Property owners have rights and protecting those rights was a central part of the Founding Fathers' goals. Nevertheless, there are certain circumstances in which owners can have their property taken from them. The process through which private property is legally dispossessed by the government is known as condemnation. Property owners are entitled to fair compensation and have the opportunity to offer their own valuation information in condemnation proceedings. There are various factors to consider for accurate property valuation: size, zoning, structures, use, accessibility, adjacent properties, leases, etc. An essential part of due diligence is determining precisely what the property comprises.
It is important to be aware of the various reasons property is taken from owners. In general, governments and their agencies have the power to take private property for valid public use. The principle that private property may be taken for public uses can be traced back to English common law where it was presumed that the king ultimately held the title to all the land under sovereign power. If the king needed the property, he was permitted to take it. Early uses of eminent domain were for highways, water supply purposes and drainage purposes. Circumstances today are similar: cities and towns expand, and in turn, the size and capabilities of infrastructures expand to serve the needs of society. The right of the government to obtain private land for public use through eminent domain includes purposes such as:
There are a number of scenarios beyond eminent domain that infringe on the sanctity of property ownership that are worth noting.
Another situation with origins that stem back to English common law relates to the legal rights of owners of land bordering bodies of water. Ownership of waterfront property may or may not include riparian rights, which are not ownership rights but rights of access to the water and can include the right to build piers and bulkheading and in some cases rights to a beach, bathing and mooring.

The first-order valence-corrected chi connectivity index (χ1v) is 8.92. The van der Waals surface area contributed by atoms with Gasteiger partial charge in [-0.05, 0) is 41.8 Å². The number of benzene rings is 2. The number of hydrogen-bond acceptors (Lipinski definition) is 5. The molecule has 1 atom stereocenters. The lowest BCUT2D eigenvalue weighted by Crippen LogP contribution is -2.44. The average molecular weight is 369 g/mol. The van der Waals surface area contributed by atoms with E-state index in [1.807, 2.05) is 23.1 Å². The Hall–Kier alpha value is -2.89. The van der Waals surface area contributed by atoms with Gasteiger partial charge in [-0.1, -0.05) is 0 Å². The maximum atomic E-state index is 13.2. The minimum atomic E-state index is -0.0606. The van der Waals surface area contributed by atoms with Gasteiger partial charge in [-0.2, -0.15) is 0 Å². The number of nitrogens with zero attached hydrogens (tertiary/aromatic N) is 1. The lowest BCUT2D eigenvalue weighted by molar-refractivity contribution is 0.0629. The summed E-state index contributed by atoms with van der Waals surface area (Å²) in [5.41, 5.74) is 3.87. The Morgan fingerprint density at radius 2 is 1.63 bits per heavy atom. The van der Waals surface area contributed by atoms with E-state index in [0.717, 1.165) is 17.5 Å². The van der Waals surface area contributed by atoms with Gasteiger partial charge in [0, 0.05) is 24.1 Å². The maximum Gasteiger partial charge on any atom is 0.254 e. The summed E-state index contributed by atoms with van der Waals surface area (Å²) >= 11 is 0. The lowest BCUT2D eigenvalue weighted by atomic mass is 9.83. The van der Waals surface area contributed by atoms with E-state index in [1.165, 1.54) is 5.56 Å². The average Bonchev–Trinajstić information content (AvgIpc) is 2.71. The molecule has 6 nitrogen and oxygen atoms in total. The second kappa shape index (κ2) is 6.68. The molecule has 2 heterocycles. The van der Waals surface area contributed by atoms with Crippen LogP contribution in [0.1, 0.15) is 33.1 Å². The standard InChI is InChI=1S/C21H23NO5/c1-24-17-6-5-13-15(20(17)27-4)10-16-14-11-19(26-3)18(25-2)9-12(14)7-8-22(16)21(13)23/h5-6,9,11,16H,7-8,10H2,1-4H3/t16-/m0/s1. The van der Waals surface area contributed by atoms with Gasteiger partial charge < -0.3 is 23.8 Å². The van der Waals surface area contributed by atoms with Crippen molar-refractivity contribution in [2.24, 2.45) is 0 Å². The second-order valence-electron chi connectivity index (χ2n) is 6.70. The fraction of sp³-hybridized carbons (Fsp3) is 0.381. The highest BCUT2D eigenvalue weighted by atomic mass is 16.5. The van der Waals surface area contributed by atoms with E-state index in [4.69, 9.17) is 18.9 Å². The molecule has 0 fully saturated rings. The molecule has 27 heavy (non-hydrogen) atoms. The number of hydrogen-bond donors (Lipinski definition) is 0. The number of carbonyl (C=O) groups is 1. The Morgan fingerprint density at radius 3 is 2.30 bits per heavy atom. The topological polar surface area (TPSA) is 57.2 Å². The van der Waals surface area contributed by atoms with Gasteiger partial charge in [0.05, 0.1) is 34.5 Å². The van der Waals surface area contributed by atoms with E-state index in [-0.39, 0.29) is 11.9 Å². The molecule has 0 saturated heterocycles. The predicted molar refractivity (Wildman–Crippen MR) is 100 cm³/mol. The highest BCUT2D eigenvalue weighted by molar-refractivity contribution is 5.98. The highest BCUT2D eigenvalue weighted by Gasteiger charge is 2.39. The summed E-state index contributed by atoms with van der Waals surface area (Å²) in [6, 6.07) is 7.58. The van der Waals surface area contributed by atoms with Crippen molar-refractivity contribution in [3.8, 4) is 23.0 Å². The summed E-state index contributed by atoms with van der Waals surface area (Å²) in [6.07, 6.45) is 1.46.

A paper street is a road or street that appears on maps, but in reality, may not exist at all except as a patch of woods, a bit of your yard, etc. Paper streets generally occur when city planners or subdivision developers layout and dedicate streets that are never built or improved. Every deed has a preamble stating property subject to all rights and interest as they may appear to center line of the road.
"Property owners have rights and protecting those rights was a central part of the Founding Fathers' goals."
The legal right granted to pass along a specific route through grounds or property belonging to another, for example, right of a pedestrian or vehicle to proceed with precedence over another's property in a particular situation or place is the basis of right of way and ingress and egress rights. Right of way, along with the above mentioned issues can be complex; therefore, an accurate survey is necessary to locate such conditions that may impact the property and its value.
The acquisition, content and rights and obligations among owners of land is at the core of English land law and holds much presence in modern day scenarios. It's no wonder that land surveying is one of the world's oldest professions and is critical to making informed decisions and preserving owners' rights. Specifically in condemnation proceedings, if lot lines are changed it is vital to re-survey so that the owner can file a new deed indicating the new dimensions of their property. All situations that affect ownership and values of a property warrant a comprehensive survey before and after the events occur to properly protect owner's rights and use of their land.
Frank S. Ferrantello, PLS, is a New York State Licensed Land Surveyor with over 20 years of experience in Surveying, Civil Engineering, and Land Use Planning. Both his field and office Work experience have dealt with a wide range of projects and sites including residential single, multifamily, high rise municipal, utility, private and public, commercial, and industrial. Prior to and post college, Mr. Ferrantello worked for the firm of John P. Ferrantello PC from 1998 to 2010 and MJM engineering from 2008 to 2016. His duties consisted of performing office and field surveying, drafting, research, computations, boundary analysis, solutions, investigations and determinations.
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